|Intro||Romanian military personnel|
|Was||Military personnel Criminal Soldier War criminal|
|From||Romania Austria Hungary|
|Birth||30 November 1895, Frătăuții Vechi, Frătăuții Vechi, Suceava County, Romania|
|Death||17 October 1948, Aiud prison, Aiud, Alba, Romania (aged 52 years)|
Modest Isopescu (30 November 1895 – 17 October 1948) was an Austro-Hungarian-born soldier, administrator and convicted war criminal.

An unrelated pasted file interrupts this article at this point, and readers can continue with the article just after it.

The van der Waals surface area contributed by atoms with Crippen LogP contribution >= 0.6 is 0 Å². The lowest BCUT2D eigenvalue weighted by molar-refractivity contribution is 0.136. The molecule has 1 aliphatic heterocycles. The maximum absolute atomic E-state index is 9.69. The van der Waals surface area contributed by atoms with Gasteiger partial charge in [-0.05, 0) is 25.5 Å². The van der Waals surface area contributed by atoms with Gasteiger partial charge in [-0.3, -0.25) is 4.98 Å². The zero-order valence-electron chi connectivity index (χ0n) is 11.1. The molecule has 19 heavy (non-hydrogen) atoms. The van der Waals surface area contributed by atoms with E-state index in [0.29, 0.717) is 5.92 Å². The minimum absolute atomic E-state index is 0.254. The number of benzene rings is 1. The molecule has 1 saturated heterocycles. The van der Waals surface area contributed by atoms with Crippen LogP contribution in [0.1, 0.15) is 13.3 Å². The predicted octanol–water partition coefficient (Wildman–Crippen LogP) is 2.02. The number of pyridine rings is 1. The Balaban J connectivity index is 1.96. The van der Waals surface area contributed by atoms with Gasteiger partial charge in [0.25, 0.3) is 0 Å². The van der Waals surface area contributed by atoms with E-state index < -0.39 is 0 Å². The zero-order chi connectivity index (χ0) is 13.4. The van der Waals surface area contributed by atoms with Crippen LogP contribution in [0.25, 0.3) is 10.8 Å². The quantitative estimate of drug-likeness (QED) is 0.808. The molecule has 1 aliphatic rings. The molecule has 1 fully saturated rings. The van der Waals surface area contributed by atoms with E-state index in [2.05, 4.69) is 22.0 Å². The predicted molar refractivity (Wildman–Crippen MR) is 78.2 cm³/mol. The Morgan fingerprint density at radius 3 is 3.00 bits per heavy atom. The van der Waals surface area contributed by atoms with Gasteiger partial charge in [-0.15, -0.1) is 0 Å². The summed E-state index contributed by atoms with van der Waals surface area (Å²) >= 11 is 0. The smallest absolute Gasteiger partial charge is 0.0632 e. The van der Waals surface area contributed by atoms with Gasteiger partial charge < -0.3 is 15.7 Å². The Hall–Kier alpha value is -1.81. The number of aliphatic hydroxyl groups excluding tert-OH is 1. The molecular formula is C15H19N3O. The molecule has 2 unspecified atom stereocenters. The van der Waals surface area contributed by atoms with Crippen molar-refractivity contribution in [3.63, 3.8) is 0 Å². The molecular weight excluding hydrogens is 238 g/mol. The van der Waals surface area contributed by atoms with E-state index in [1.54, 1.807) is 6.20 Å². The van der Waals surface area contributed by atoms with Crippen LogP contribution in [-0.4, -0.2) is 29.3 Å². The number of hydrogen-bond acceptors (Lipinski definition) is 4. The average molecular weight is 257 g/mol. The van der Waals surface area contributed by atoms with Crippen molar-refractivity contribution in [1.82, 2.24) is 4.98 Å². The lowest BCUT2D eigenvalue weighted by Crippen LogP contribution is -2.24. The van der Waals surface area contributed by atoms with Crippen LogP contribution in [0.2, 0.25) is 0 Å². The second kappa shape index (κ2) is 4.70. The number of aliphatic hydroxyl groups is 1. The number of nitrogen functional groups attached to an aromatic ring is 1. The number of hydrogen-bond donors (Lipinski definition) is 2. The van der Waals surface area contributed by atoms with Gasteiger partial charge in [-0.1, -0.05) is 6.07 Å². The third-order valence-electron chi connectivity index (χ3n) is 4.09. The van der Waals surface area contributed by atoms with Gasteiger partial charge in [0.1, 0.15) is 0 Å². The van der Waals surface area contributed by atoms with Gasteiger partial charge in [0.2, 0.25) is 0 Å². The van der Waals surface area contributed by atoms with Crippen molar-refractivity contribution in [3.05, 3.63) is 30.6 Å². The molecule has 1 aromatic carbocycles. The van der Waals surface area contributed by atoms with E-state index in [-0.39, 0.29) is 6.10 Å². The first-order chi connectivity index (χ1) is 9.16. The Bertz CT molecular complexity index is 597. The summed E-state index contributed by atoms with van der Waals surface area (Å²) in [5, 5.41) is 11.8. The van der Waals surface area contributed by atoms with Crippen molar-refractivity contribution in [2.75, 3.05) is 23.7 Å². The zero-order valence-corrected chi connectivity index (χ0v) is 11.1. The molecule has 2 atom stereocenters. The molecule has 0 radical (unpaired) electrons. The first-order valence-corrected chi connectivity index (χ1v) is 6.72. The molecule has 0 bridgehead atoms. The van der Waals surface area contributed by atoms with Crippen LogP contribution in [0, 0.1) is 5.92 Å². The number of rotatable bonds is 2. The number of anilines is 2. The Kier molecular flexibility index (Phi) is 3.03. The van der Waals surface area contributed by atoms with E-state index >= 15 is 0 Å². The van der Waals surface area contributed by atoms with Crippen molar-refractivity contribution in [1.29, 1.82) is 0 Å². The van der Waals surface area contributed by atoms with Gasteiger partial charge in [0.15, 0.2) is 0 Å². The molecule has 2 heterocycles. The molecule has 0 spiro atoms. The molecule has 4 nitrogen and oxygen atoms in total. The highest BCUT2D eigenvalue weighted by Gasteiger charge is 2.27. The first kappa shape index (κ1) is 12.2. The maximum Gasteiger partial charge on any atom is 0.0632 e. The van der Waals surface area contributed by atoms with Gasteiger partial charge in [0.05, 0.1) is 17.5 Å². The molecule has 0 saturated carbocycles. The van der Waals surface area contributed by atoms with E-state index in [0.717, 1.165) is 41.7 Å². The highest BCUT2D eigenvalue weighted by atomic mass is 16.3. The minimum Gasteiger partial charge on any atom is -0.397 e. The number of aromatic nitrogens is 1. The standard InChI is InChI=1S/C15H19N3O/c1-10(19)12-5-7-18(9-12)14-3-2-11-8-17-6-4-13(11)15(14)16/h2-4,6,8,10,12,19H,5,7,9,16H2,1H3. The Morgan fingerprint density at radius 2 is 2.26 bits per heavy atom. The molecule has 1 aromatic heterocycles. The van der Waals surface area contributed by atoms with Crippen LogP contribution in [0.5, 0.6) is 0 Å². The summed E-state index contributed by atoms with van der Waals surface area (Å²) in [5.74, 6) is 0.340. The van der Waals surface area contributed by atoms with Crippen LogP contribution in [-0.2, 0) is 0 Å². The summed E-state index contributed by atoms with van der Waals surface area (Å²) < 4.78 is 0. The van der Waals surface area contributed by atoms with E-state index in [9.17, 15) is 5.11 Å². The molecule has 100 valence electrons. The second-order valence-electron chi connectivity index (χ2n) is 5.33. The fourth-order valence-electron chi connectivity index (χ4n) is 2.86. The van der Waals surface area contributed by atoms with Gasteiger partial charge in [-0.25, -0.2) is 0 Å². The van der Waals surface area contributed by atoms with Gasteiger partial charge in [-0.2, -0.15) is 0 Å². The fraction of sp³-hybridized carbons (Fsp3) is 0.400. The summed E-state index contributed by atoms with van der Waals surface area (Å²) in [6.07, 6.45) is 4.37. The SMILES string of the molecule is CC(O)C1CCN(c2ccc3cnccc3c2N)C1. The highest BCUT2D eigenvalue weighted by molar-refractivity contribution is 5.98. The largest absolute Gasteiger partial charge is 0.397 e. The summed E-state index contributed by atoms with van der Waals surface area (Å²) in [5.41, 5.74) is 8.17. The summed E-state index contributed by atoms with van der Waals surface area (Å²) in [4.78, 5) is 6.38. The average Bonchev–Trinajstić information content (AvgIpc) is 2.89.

Born in Frătăuții Vechi, in Austrian-ruled Bukovina, he entered the Austro-Hungarian Army in 1916 with the rank of reserve second lieutenant, and fought in World War I. Made a captain in the Romanian Land Forces in 1923, he was advanced to major in 1934 and lieutenant colonel in 1939. Romania entered World War II in June 1941 at the onset of Operation Barbarossa, under the Ion Antonescu regime. At that point, Isopescu was commander of a battalion in the gendarmerie, part of the 4th Army. He filled this position until October, when he was named prefect of Golta county in Transnistria Governorate. He remained as such until March 1944; meanwhile, at the end of 1942, he was transferred to the reserves. Under Isopescu's reign, the Golta district became a veritable "kingdom of death" for the Jews deported there. In January 1945, several months after Antonescu was deposed, the Romanian government ordered the arrest of 65 persons, including Isopescu, for the "national disaster". Charged with war crimes, he was sentenced to death by one of the Romanian People's Tribunals in late May. On 1 June this was commuted to hard labor for life. He died at Aiud prison in 1948.